“I have made it discipline to not buy any stock before going through my checklist. Also, I keep updating this checklist with new learnings regularly,” says he.
As a tip for new investors, Basumallick says a stock is a part holding in a business. If the business does well over time, the stock will do well too.
“Try to buy stocks in businesses that you understand. Read as much as possible about the businesses and industries, where you are investing to get a better understanding. Read annual reports, magazines, newspapers, trade journals, books on the industry, conference call transcripts of the company and their competitors and global peers,” he prescribes.
One should also try to keep things simple while investing and not try to go for complicated businesses, which s/he does not understand.
Legendary investor Warren Buffett once said, “Never invest in a business you cannot understand.”
Basumallick says one should invest with a long term (five years-plus) horizon. But keep checking how the business is performing every quarter.
“Long-term investment does not mean you invest and then forget about it,” he insists.
Basumallick did have his share of failures, which he now considers the pillars of his success. Basumallick says he failed many times in the past, but that rate has been coming down progressively.
“My mistakes have been mainly of three kinds, i) where I have not allocated sufficiently when my conviction was high, ii) selling too early and iii) when I ignored an opportunity because I was lazy enough not to work hard on it,” he confesses.
Basumallick rues missing out on Royal Enfield (Eicher Motors) and Maruti Suzuki in the recent past, also selling Avanti Feeds too early by overanalysing the risks. Shares of Avanti Feeds have soared over 11,000 per cent in last six years.
“Another thing that I do is sell my positions early if I am losing more than what I thought I would. Basically, when I get into a position, I write down what I would do if the stock suddenly spurts or declines, say 20 per cent or so. So, that way, I don’t have any stocks where I have seen any major downside,” he said.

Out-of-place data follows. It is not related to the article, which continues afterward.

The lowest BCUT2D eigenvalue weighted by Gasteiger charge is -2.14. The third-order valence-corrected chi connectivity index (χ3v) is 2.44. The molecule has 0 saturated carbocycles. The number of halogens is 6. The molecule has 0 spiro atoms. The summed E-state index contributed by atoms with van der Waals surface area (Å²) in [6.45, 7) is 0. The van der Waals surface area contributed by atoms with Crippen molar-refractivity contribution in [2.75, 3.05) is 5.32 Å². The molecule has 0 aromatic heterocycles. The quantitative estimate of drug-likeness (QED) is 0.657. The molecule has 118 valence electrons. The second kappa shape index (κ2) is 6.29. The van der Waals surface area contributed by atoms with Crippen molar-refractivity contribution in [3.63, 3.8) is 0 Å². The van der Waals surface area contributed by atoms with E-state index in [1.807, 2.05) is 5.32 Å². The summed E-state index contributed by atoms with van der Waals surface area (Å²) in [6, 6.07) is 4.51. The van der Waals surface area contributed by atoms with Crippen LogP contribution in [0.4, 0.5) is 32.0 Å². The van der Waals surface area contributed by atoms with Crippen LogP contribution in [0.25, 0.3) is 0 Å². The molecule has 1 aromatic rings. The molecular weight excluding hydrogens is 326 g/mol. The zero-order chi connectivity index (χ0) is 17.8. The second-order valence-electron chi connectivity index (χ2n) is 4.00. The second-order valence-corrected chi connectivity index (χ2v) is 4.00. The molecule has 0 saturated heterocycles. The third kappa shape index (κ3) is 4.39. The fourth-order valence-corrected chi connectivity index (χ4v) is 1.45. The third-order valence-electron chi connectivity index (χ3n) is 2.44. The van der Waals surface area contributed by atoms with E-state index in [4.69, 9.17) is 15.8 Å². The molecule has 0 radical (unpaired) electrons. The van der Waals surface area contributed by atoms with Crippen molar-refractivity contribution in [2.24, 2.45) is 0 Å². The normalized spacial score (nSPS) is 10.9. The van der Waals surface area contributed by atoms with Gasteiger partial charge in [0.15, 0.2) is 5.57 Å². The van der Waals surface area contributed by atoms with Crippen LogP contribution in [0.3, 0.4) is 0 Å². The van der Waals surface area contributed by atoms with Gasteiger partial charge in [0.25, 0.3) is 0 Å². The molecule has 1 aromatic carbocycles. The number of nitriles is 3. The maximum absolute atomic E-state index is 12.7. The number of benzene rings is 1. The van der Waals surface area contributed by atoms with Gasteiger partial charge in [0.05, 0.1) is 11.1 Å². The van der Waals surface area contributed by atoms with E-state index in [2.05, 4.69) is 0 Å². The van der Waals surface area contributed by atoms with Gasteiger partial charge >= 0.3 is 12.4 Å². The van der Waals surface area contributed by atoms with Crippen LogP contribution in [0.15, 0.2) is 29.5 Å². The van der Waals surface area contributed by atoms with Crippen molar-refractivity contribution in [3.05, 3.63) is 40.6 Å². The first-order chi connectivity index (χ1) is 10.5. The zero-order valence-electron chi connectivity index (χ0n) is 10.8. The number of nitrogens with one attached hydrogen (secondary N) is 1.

Considering the present market conditions when the benchmark equity indices are hovering near their all-time high levels, Basumallick thinks equities, especially midcaps and smallcaps, are clearly overvalued.
He sees pockets of opportunities for long-term investors in some of the unloved sectors such as pharma, capital goods and cyclical stories like cement (especially south-based players), hotels and metals.
“But one has to be aware that you are not buying long-term secular growth stories. So there is need for extra vigilance,” he said.
He believes 80 per cent of investing success depends on one’s behaviour. This is an area which very few people talk about. For investors to get good results, it is as important to work on their own psychology as it is to refine their investment process.
“An investor can be, and most often is, his/her own worst enemy. This is why I try to use my checklist-based approach,” he said.
Being an avid reader, Basumallick prefers reading biographies, histories, behavioural psychology, value investing and market manias.
Another value investor Hitesh Patel, who has known Basumallick for past five years, said: “Abhishek is a wonderful investor. He usually sees what others miss out. I often interact with him to discuss stocks.”
Basumallick closely follows Charlie Munger, Howard Marks, Seth Klarman, Peter Lynch, Michael J. Mauboussin, Bharat Shah, Parag Parikh, Rakesh Jhunjhunwala and Prashant Jain, among others.
The Snowball, The Most Important Thing, One Up on Wall Street, Beating the Street and Margin of Safety are among his favourite books.
He said Prof Sanjay Bakshi’s writings on investing is must read for all investors, because they inculcate the right approach to thinking.